How to model inheritance hierarchy?

I am trying to see if Rust could be used on a project that I am working on and am stuck on how to model an inheritance hierarchy in Rust. I have many objects that are currently modeled as a hierarchy and I have read chapter 17 (oo design patterns) but the ideas there would require lots of duplicated code.

Consider the following example:

Transaction has the following state:

  1. Id
  2. Date
  3. Location
  4. Employee
  5. Detail Lines
    and so on

There are subclasses of Transaction such as SalesTransaction, PurchaseTransaction etc. SalesTransaction has following state:

  1. Customer
  2. Billing Address
  3. Shipping Address
  4. Payment Terms - Net 30, Net 15 etc.

SalesTransaction has sub classes like Invoice, Sales Receipt, Estimate, Order etc. Invoice has state as follows:

  1. Due Date
  2. AR Account
  3. Applied Payments
  4. Balance Due

Similarly, Estimate has some state unique to it but most of it inherited from SalesTransaction.

What is the best way to model this in Rust?

You could use composition, like

struct Transaction { ... }

struct SalesTransaction {
    transaction: Transaction,
    ...
}

struct Invoice {
    sales_transaction: SalesTransaction,
    ...
}

Then you can create some methods to convert references to the appropriate type, like so

impl Invoice {
    fn as_sales_transaction(&self) -> &SalesTrasaction {
        &self.sales_transaction
    }
}

This can be done with macros to reduce code duplication,

macro_rules! impl_as {
    () => {};
    (SalesTransaction) => {
        fn as_sales_transaction(&self) -> &SalesTransaction {
            &self.sales_transaction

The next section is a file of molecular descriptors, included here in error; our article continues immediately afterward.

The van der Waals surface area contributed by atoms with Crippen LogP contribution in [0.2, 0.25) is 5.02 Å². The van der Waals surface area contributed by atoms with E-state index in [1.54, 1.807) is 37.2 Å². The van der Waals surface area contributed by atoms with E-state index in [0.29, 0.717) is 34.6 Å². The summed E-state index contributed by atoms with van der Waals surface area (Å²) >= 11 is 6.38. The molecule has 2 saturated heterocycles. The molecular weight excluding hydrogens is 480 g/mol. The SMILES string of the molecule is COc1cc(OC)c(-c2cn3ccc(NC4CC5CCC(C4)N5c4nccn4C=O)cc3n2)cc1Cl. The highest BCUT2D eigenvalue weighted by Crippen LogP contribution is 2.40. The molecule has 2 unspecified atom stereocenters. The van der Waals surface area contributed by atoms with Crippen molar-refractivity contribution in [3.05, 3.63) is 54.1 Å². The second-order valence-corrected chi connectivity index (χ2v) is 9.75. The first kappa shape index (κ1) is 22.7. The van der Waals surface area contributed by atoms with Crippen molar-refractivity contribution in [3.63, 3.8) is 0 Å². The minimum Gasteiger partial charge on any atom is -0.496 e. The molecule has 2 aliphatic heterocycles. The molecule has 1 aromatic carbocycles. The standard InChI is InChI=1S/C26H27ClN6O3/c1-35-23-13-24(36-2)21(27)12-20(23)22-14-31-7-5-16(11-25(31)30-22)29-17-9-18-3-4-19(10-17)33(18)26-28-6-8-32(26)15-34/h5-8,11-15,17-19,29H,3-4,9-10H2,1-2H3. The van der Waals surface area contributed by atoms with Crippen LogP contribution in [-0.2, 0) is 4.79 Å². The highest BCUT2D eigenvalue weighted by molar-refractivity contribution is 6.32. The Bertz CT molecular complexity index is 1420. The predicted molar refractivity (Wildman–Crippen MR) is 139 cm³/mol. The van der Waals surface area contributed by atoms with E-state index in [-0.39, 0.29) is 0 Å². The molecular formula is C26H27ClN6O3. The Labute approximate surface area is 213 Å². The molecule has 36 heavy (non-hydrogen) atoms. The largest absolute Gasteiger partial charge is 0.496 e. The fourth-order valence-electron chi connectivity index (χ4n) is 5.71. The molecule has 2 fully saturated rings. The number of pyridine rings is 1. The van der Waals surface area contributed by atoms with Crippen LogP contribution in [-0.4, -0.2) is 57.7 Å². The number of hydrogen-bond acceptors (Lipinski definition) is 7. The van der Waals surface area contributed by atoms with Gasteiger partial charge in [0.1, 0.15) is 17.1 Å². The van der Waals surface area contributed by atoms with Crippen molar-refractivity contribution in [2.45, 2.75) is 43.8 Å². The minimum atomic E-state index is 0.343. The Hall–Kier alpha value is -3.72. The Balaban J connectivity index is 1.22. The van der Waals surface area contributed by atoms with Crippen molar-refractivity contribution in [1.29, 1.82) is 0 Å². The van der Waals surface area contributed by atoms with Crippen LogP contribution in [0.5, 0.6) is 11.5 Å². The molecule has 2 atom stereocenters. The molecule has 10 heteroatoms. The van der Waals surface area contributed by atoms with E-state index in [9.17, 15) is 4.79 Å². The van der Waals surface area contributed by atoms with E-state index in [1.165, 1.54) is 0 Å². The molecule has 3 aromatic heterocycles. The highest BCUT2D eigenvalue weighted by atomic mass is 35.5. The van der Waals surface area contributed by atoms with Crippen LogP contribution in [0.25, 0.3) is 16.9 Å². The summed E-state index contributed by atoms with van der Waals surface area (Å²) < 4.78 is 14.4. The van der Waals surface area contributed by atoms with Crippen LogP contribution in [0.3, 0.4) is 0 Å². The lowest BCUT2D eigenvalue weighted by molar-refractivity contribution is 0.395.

}

        fn as_transaction(&self) -> &Transaction {
            self.sales_transaction.as_transaction()
        }
        
        // more conversions?
    }
    (Transaction) => {
        fn as_transaction(&self) -> &Transaction {
            &self.transaction
        }
        
        // more conversions?
    }
}

And this can be used like so,

impl Invoice {
    impl_as! { SalesTransaction }
}
1 Like

Probably a better way to do it would be to center the whole thing around transaction IDs, like if you were doing it in a relational database.

struct TransactionId(usize);
struct Database {
    transactions: HashMap<TransactionId, TransactionData>,
    sales: HashMap<TransactionId, SalesData>,
    estimates: HashMap<TransactionId, EstimateData>,
    invoices: HashMap<TransactionId, InvoiceData>,
}

The advantage, as many game designers will happily point out, is that you avoid the Diamond Inheritance problem where you want a sort of transaction that has invoice characteristics and estimate information.

In fact, if this works the way I think it does, you're probably already employing some sort of "child transaction / parent transaction" parallel hierarchy in order to work around the limitations of single inheritance. What, exactly, is the relationship between an order and an invoice, and how do you implement that relation?

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One crate that efficiently implements @notriddle's idea is specs, although that may be a bit more heavy weight than you need.

But that would mean any client of Invoice will have to do the following to access any fields in SalesTransaction or Transaction:

invoice.sales_transaction.customer

In addition to being inconvenient, it also makes moving fields difficult. Imagine dueDate was to be moved from Invoice to SalesTransaction; now, everywhere dueDate was used will require a change.

Also, it'll be difficult to create Invoice instances:

Invoice {
sales_transaction: SalesTransaction {
transaction: Transaction {
id: 1,
},
customer: ...,
},
dueDate: ...,
}

Another idea you can use to translate inheritance is composition, but inverted with the composed bit being a generic struct:

trait TransactionKind {
    /* whatever you need to be able to treat different kinds of transactions generically */
}

struct Transaction<K: TransactionKind> {
    /* stuff for all transactions */
    specialized: K,
}

struct Sales {
    /* stuff for sales transactions */
}

impl TransactionKind for Sales { ... }

and then instead of SalesTransaction, PurchaseTransaction, etc. you use Transaction<Sales>, Transaction<Purchase>, etc. and when you just want a generic Transaction you can use, well, generics.